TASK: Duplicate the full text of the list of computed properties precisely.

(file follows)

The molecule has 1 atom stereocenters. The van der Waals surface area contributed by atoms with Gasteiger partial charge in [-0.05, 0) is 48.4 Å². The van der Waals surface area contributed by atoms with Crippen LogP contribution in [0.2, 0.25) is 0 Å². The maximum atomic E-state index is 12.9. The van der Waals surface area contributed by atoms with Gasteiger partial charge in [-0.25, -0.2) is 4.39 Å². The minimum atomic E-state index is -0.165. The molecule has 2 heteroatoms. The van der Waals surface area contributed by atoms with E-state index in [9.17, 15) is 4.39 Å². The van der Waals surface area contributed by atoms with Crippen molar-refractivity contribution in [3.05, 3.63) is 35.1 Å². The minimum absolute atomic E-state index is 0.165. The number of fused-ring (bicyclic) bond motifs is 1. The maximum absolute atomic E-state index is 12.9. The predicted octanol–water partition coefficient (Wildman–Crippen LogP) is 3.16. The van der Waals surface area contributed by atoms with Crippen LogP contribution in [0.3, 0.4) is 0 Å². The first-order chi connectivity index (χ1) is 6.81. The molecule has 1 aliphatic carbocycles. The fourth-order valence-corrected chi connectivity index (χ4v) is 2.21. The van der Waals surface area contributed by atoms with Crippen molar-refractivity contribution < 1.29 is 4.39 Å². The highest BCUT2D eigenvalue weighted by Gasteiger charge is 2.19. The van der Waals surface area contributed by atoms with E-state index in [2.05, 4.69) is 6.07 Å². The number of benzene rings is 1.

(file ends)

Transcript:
The molecule has 1 atom stereocenters. The van der Waals surface area contributed by atoms with Gasteiger partial charge in [-0.05, 0) is 48.4 Å². The van der Waals surface area contributed by atoms with Crippen LogP contribution in [0.2, 0.25) is 0 Å². The maximum atomic E-state index is 12.9. The van der Waals surface area contributed by atoms with Gasteiger partial charge in [-0.25, -0.2) is 4.39 Å². The minimum atomic E-state index is -0.165. The molecule has 2 heteroatoms. The van der Waals surface area contributed by atoms with E-state index in [9.17, 15) is 4.39 Å². The van der Waals surface area contributed by atoms with Crippen molar-refractivity contribution in [3.05, 3.63) is 35.1 Å². The minimum absolute atomic E-state index is 0.165. The number of fused-ring (bicyclic) bond motifs is 1. The maximum absolute atomic E-state index is 12.9. The predicted octanol–water partition coefficient (Wildman–Crippen LogP) is 3.16. The van der Waals surface area contributed by atoms with Crippen LogP contribution in [0.3, 0.4) is 0 Å². The first-order chi connectivity index (χ1) is 6.81. The molecule has 1 aliphatic carbocycles. The fourth-order valence-corrected chi connectivity index (χ4v) is 2.21. The van der Waals surface area contributed by atoms with Crippen molar-refractivity contribution < 1.29 is 4.39 Å². The highest BCUT2D eigenvalue weighted by Gasteiger charge is 2.19. The van der Waals surface area contributed by atoms with E-state index in [2.05, 4.69) is 6.07 Å². The number of benzene rings is 1.